Former motor racing chief Max Mosley added his voice on Sunday to those opposed to Formula One racing in Bahrain this season, warning that the sport would pay a heavy price for the decision.
The sport’s governing body, that the Briton headed until 2009, announced on Friday that the country’s Grand Prix, scheduled for March but postponed amid a bloody crackdown on pro-democracy protesters, would be reinstated for October 30.
The decision, sought by the country’s rulers and also backed by the main opposition party, has been heavily criticised by human rights campaigners and local activists.
“By agreeing to race there, Formula One becomes complicit in what has happened,” the ex International Automobile Federation (FIA) president wrote in the Sunday Telegraph newspaper. “It becomes one of the Bahrain government’s instruments of repression.”
“The decision to hold the race is a mistake which will not be forgotten and, if not reversed, will eventually cost Formula One dear.”
Mosley argued that while it was “not the function of a sporting body to seek to dictate to governments what they can and cannot do” it could not afford to be used for political purposes.
“We will be told that holding the Grand Prix in October will show that, once again, Bahrain is a happy, peaceful country. So why is it wrong for Formula One to go along with this?,” he asked.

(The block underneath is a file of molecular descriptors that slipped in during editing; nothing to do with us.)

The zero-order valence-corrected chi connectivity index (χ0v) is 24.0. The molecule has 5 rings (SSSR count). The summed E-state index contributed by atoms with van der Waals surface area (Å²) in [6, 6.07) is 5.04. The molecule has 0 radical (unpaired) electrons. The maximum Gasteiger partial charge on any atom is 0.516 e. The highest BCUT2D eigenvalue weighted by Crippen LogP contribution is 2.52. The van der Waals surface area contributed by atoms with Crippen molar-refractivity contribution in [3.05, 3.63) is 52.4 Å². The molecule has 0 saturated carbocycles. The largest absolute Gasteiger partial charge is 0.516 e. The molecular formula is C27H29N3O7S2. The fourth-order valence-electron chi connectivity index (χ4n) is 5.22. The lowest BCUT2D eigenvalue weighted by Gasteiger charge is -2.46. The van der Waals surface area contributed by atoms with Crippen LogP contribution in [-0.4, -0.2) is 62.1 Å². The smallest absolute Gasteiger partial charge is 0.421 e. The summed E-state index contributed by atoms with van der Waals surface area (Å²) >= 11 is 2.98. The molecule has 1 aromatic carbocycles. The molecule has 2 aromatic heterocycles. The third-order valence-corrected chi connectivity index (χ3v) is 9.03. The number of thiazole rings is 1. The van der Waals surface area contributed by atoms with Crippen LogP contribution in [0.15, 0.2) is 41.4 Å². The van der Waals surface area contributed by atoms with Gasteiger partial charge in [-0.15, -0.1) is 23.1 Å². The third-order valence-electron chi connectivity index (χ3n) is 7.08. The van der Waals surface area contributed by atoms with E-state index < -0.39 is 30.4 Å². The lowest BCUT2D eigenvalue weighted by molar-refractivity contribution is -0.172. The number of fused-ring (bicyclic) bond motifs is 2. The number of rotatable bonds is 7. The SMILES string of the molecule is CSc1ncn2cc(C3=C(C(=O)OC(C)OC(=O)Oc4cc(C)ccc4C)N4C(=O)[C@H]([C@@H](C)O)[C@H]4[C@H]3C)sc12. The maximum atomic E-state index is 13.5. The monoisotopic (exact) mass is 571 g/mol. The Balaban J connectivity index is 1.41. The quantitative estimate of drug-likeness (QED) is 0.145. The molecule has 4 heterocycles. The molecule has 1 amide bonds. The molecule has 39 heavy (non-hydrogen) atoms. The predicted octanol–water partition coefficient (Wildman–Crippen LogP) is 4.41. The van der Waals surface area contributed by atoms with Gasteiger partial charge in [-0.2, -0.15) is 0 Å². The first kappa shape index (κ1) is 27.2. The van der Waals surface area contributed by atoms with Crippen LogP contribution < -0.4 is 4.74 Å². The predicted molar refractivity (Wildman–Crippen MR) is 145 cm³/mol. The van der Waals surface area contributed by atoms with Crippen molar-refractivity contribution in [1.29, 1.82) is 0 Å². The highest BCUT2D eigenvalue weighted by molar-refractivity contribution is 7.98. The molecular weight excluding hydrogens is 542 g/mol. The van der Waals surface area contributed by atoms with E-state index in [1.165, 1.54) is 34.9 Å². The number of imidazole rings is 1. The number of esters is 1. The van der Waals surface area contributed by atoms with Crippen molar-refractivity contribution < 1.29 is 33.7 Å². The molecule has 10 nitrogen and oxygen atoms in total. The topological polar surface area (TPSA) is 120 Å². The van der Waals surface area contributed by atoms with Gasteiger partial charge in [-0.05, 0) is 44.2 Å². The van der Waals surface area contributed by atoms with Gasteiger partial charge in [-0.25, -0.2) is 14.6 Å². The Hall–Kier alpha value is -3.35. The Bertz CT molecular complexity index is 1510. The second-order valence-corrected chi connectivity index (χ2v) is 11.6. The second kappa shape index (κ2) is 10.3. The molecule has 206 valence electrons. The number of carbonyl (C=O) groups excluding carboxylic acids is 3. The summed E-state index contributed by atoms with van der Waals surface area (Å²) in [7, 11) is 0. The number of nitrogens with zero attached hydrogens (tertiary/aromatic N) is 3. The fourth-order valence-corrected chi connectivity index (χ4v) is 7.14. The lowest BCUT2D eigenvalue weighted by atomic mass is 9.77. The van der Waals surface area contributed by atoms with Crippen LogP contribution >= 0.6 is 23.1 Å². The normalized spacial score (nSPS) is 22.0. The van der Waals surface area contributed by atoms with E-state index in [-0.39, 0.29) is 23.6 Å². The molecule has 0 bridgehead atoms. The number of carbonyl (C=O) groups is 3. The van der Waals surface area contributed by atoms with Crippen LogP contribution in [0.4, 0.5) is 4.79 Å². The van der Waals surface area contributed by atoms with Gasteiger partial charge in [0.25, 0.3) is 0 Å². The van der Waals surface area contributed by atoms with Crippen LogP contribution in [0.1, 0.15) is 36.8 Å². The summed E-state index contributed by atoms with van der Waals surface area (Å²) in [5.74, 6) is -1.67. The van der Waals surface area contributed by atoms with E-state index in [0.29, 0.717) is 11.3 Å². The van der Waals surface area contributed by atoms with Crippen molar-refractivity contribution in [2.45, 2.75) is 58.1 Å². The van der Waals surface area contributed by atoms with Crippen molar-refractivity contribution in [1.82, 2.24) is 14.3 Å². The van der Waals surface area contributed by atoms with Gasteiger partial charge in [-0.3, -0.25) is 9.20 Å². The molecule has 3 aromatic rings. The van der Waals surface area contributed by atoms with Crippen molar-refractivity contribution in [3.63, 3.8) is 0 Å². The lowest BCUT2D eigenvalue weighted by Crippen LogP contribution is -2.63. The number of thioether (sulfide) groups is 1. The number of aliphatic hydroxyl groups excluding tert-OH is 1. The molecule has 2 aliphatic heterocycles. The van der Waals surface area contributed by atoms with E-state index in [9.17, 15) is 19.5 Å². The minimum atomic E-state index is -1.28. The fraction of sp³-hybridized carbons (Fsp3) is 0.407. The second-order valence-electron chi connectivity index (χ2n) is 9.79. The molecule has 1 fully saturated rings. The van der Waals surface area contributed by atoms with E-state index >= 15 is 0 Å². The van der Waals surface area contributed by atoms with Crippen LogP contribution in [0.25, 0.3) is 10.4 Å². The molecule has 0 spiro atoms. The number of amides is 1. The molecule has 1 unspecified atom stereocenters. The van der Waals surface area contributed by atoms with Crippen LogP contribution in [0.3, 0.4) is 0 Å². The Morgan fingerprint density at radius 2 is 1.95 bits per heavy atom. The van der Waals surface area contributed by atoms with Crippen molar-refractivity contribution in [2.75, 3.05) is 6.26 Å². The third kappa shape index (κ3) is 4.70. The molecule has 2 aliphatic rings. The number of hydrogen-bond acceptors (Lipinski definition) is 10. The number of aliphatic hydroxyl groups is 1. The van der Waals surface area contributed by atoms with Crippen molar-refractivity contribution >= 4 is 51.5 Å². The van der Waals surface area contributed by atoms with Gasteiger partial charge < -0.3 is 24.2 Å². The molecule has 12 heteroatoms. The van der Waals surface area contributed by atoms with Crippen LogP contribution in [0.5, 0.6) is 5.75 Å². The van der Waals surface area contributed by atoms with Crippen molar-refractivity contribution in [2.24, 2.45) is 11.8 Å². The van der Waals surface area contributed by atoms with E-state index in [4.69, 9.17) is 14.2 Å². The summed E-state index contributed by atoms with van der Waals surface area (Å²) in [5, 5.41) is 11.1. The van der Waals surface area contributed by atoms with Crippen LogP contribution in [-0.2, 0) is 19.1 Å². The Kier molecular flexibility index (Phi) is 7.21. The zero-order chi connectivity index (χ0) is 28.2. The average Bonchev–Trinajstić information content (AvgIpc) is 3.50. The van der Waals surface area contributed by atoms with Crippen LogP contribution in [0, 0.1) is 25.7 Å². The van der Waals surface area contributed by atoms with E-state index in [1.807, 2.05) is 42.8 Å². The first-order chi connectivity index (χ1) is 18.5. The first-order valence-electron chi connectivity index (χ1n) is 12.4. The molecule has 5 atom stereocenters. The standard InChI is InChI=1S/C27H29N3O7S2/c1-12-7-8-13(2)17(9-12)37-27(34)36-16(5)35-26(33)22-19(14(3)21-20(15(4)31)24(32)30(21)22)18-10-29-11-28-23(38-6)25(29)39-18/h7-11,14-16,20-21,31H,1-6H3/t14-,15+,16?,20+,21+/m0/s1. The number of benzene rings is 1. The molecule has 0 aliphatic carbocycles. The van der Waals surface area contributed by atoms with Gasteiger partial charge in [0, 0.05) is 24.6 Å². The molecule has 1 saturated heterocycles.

“Why is this different to running an event in any number of countries where people are oppressed, kept in poverty, held without trial and mistreated (or worse) in prison?
“Surely the line has to be drawn when a sporting event is not mere entertainment in a less-than-perfect country, but is being used by an oppressive regime to camouflage its actions,” he continued.
“If a sport accepts this role, it becomes a tool of government. If F1 allows itself to be used in this way in Bahrain, it will share the regime’s guilt as surely as if it went out and helped brutalise unarmed protesters.”
Webber raises Bahrain GP doubts
Australian Mark Webber has spoken out against Formula One’s controversial decision to race in Bahrain this season and said he did not expect the grand prix to happen.
“Even though a decision has been made, I'll be highly surprised if the Bahrain Grand Prix goes ahead this year," the Red Bull driver said on his website after the controversial decision to reschedule the race.